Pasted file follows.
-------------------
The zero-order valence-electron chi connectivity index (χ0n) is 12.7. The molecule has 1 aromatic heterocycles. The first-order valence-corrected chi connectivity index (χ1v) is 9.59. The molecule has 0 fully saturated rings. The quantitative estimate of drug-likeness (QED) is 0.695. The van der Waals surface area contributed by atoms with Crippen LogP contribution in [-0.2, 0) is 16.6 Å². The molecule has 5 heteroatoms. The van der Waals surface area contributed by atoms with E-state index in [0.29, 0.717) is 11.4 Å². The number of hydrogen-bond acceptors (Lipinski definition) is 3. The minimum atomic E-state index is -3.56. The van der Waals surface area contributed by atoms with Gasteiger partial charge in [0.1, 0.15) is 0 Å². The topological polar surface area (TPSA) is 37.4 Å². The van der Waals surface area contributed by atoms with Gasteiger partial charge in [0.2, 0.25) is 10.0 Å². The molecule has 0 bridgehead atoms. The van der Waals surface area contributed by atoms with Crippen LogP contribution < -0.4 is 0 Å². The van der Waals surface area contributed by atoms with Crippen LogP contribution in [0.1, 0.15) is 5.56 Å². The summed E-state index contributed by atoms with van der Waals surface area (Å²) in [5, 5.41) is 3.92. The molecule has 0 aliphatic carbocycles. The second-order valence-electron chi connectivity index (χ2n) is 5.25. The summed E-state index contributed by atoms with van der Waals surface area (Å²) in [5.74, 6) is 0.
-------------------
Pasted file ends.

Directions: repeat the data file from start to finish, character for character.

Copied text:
The zero-order valence-electron chi connectivity index (χ0n) is 12.7. The molecule has 1 aromatic heterocycles. The first-order valence-corrected chi connectivity index (χ1v) is 9.59. The molecule has 0 fully saturated rings. The quantitative estimate of drug-likeness (QED) is 0.695. The van der Waals surface area contributed by atoms with Crippen LogP contribution in [-0.2, 0) is 16.6 Å². The molecule has 5 heteroatoms. The van der Waals surface area contributed by atoms with E-state index in [0.29, 0.717) is 11.4 Å². The number of hydrogen-bond acceptors (Lipinski definition) is 3. The minimum atomic E-state index is -3.56. The van der Waals surface area contributed by atoms with Gasteiger partial charge in [0.1, 0.15) is 0 Å². The topological polar surface area (TPSA) is 37.4 Å². The van der Waals surface area contributed by atoms with Gasteiger partial charge in [0.2, 0.25) is 10.0 Å². The molecule has 0 bridgehead atoms. The van der Waals surface area contributed by atoms with Crippen LogP contribution < -0.4 is 0 Å². The van der Waals surface area contributed by atoms with Crippen LogP contribution in [0.1, 0.15) is 5.56 Å². The summed E-state index contributed by atoms with van der Waals surface area (Å²) in [5, 5.41) is 3.92. The molecule has 0 aliphatic carbocycles. The second-order valence-electron chi connectivity index (χ2n) is 5.25. The summed E-state index contributed by atoms with van der Waals surface area (Å²) in [5.74, 6) is 0.